“In the District, there are a lot of things that make it very difficult for landlords to operate,” says Jay Zawatsky, a Washington developer. “Which is one of the reasons we have a housing shortage in the city, because the rules are so skewed against landlords.”

Fleming says he has tried to contact all the political powers that be, from his council representative, Kevin Chavous, to Mayor Barry. But even the city’s elected leaders are no match for the tenant protections in D.C. law. Through it all, Washington has remained apologetic even as he steadfastly refuses to pay rent, now three months in arrears. “He always says, ‘Oh, Mr. Fleming, I don’t want you to lose your house,’” says Fleming.

But that very situation is now looming: Fleming now faces imminent foreclosure as a result of his falling behind in his mortgage payments. And this isn’t just another rental property. It’s the house he bought for his daughter to live in someday. Fleming will soon be forced to get another writ, which expires after 35 days. The marshal’s office has told him not to bother calling; it will contact him when his turn comes.

Even when the marshals are ready to carry out the eviction, Washington could still get off the hook. In the District, a rule called the “translux law” allows the tenant to pay up until the very moment of eviction—with the marshals and landlord on the front steps. The translux law can provide the perfect escape hatch for a tardy tenant to make payments on his own laggard schedule.

“Once you finally get them dispossessed, they have a right to pay the back rent but without the court costs and penalties and all the rest—basically use the landlord as an interest-free bank,” says Zawatsky. “A lot of these rules were passed with all the best intentions to protect the tenant, but what they’ve ended up doing is reducing the supply and quality of the housing in the District.”

Unlike the large corporate landlords, though, Fleming can’t simply pack up and head to the suburbs. He’s got everything invested in his District properties. “Everyone’s ripping me off,” he says.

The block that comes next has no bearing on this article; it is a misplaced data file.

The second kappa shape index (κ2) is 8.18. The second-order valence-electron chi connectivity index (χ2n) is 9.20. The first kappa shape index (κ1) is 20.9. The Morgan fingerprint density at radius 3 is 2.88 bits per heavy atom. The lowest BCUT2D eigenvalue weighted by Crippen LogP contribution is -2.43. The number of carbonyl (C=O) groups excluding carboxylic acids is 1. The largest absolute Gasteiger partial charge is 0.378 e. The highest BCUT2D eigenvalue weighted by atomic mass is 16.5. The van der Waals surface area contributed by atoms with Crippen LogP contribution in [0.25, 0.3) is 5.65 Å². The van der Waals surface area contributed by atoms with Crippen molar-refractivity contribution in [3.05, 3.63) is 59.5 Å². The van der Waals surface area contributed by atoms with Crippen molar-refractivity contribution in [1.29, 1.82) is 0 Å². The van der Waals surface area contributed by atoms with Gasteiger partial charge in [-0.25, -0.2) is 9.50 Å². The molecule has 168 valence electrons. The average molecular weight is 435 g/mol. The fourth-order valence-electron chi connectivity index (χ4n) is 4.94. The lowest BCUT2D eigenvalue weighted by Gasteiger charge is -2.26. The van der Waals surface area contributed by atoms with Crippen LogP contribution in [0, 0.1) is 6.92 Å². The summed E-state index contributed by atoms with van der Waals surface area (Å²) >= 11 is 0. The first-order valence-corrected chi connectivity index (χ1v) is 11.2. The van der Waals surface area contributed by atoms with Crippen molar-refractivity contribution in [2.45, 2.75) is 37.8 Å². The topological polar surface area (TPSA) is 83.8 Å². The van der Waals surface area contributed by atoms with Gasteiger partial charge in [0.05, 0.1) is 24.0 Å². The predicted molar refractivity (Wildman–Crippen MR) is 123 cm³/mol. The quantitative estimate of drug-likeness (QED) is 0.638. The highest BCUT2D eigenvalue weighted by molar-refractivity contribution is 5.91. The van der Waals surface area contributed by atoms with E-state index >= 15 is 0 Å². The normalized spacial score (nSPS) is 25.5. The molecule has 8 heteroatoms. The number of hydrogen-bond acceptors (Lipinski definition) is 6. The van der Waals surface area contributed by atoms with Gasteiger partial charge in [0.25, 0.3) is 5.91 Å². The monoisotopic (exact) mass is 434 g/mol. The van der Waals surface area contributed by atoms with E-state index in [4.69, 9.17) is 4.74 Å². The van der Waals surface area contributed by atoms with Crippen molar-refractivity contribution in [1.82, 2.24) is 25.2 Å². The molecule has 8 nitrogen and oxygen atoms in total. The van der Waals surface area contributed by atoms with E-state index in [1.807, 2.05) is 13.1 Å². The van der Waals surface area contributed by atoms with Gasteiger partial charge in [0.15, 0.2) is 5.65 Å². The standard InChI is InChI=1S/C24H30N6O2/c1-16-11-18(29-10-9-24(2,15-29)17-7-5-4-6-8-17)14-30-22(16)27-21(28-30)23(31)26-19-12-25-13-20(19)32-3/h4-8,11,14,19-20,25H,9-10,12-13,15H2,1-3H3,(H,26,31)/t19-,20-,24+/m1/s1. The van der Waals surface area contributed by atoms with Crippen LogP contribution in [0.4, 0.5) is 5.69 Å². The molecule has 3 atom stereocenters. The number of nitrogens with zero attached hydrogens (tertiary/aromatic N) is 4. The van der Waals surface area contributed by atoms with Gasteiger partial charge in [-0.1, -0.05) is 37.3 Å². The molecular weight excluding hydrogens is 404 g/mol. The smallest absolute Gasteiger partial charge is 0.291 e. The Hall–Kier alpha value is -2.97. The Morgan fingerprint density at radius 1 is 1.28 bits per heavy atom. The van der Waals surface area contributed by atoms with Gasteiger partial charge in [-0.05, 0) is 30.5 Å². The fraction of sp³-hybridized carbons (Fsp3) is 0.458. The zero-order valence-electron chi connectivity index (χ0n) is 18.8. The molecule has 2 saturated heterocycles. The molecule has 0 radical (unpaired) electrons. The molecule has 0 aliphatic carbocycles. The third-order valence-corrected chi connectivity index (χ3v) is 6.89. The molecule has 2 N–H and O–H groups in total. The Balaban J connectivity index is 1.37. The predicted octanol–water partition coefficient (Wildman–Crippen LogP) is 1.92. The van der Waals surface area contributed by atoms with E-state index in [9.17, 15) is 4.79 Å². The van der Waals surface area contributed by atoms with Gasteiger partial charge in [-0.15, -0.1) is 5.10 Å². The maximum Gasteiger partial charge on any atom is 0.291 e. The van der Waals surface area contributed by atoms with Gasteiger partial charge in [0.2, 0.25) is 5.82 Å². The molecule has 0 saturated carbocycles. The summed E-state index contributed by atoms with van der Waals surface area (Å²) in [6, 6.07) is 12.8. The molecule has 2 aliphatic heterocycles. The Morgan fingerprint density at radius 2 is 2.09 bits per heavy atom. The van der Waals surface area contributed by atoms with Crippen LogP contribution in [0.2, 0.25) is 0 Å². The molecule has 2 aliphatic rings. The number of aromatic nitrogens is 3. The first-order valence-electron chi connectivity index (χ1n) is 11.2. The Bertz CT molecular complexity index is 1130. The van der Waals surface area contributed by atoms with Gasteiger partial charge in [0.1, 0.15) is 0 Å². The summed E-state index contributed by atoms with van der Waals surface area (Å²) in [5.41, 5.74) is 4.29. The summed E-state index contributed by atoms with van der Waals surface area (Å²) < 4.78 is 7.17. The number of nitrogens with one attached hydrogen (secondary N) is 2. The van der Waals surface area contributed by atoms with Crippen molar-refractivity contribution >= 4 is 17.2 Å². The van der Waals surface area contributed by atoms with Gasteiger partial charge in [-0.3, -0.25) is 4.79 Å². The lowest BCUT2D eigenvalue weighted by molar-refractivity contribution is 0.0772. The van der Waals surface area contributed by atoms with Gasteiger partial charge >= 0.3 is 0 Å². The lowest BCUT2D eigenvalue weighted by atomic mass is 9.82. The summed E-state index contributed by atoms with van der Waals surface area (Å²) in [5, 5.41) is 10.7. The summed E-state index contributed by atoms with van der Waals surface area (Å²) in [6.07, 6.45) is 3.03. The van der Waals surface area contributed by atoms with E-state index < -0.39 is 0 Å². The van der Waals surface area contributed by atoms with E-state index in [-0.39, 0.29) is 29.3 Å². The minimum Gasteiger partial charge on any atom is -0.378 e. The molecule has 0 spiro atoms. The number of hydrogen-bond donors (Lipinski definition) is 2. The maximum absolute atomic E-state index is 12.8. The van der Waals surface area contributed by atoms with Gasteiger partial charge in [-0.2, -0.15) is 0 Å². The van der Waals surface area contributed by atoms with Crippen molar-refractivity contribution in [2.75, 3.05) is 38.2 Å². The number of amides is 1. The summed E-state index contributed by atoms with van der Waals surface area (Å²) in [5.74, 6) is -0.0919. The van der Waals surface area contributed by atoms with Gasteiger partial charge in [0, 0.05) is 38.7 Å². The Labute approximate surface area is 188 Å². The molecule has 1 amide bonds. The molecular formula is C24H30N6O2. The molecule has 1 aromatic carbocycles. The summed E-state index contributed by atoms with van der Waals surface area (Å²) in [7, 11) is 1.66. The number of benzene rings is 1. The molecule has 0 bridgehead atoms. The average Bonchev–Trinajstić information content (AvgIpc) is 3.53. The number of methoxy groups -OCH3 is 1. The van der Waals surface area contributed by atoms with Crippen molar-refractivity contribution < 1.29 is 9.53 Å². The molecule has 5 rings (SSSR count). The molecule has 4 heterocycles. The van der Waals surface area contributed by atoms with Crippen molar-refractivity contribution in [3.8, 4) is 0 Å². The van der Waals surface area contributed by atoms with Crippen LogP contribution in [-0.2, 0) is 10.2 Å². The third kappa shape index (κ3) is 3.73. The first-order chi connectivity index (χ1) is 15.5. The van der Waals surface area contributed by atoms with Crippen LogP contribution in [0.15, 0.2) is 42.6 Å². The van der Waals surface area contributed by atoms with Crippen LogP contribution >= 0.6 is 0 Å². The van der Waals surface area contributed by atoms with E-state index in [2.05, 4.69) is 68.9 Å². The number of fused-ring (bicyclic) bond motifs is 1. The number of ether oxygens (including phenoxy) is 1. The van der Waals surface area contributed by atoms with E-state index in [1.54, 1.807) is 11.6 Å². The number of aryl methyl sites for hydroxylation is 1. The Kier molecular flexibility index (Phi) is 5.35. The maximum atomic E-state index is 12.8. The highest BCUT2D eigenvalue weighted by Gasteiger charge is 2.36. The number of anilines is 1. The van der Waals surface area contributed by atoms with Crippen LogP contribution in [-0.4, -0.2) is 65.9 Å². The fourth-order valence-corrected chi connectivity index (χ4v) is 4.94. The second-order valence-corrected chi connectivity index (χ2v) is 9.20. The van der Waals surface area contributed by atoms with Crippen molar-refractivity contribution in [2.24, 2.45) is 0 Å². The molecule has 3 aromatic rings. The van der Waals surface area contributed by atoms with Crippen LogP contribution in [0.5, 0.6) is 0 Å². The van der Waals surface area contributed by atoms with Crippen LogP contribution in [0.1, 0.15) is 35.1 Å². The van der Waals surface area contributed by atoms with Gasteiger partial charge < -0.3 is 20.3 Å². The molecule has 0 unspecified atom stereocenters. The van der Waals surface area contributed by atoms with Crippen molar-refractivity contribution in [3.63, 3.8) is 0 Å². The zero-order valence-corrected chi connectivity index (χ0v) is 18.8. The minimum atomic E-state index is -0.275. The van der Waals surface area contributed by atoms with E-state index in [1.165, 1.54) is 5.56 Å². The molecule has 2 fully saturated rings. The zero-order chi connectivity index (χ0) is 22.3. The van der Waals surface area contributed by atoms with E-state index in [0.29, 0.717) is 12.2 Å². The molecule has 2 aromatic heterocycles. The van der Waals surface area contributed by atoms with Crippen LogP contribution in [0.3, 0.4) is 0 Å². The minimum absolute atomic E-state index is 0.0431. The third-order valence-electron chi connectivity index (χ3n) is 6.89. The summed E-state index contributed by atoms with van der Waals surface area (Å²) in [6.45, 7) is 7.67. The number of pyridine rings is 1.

Fleming strides through the trash-and-leaf-strewn yard on LeBaum Street on another visit to his delinquent tenant, who never bothered to plant that garden. In his long-rider leather coat and cowboy boots, Fleming resembles a bounty hunter and hopes to corral Washington face to face. Washington’s phone is disconnected, and he allegedly hangs up when Fleming calls him at work. (Washington failed to respond to repeated attempts to contact him for this story—at home and at work.)

“He had a nice Christmas,” grumbles Fleming, pointing to a tiny tree with holiday lights clinging to its scraggly limbs. “He didn’t have to pay any money—living here rent-free. But I’m not Santa Claus. This is business for me.”

Fleming knocks on the front door. After a while, a woman in slippers answers.

“I’d like to talk to Mr. Washington,” says Fleming.

“He’s not here,” says the woman, readying to close the door.

“I’d like to know why he hasn’t paid his rent, and I’d like to know when he’s going to leave my house.”

She quietly acknowledges they’re behind on the rent but explains that Fleming must speak with her husband about these matters. He’s presently away, taking care of some business.

“It seems like no one in the house has any conscience,” says Fleming.

“I have some consciousness,” snaps the woman. “I’m not gonna stand at my door—I have a grandbaby in here and the [cold] air is on her. I’m not gonna stand here arguing.”

“I’m not arguing,” murmurs Fleming softly, almost to himself. “I just want to know when you’re going to leave my house.”

“You can talk with my husband when he gets home,” she says, and shuts the door.

Fleming peers inside a rusting Lincoln Town Car with an expired license tag stuck in the back window. “He had this old raggedy car, not worth more than $200, so I have nothing that I can attach—he’s got no assets at all,” says Fleming.

“He’s like a parasite,” says Fleming, who claims Washington got petulant during the last conversation. “Now he says, ‘I’m not going anywhere until the marshals put me out.’ So he just sits in my house relaxing.”

Fleming says he has learned at least one lesson from his battle with Washington: He’s never going to rent to a District employee again.CP